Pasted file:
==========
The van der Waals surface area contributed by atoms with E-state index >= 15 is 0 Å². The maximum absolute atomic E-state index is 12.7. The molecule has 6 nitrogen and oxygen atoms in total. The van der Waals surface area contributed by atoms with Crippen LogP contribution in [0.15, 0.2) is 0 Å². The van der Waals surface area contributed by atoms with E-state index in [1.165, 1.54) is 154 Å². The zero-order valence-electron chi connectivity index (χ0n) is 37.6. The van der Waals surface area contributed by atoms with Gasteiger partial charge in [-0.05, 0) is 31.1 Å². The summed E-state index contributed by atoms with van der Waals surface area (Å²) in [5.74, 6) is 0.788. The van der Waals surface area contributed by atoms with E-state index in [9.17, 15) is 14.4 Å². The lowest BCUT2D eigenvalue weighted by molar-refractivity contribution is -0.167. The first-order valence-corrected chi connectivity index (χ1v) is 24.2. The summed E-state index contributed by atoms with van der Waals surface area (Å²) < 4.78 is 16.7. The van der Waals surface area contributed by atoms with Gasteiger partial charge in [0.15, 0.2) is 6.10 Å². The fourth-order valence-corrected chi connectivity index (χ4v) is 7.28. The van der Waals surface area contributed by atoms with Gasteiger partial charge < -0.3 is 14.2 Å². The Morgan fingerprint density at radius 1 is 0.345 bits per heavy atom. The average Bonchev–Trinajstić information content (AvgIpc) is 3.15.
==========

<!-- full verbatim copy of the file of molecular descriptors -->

The van der Waals surface area contributed by atoms with E-state index >= 15 is 0 Å². The maximum absolute atomic E-state index is 12.7. The molecule has 6 nitrogen and oxygen atoms in total. The van der Waals surface area contributed by atoms with Crippen LogP contribution in [0.15, 0.2) is 0 Å². The van der Waals surface area contributed by atoms with E-state index in [1.165, 1.54) is 154 Å². The zero-order valence-electron chi connectivity index (χ0n) is 37.6. The van der Waals surface area contributed by atoms with Gasteiger partial charge in [-0.05, 0) is 31.1 Å². The summed E-state index contributed by atoms with van der Waals surface area (Å²) in [5.74, 6) is 0.788. The van der Waals surface area contributed by atoms with E-state index in [9.17, 15) is 14.4 Å². The lowest BCUT2D eigenvalue weighted by molar-refractivity contribution is -0.167. The first-order valence-corrected chi connectivity index (χ1v) is 24.2. The summed E-state index contributed by atoms with van der Waals surface area (Å²) < 4.78 is 16.7. The van der Waals surface area contributed by atoms with Gasteiger partial charge in [0.15, 0.2) is 6.10 Å². The fourth-order valence-corrected chi connectivity index (χ4v) is 7.28. The van der Waals surface area contributed by atoms with Gasteiger partial charge < -0.3 is 14.2 Å². The Morgan fingerprint density at radius 1 is 0.345 bits per heavy atom. The average Bonchev–Trinajstić information content (AvgIpc) is 3.15.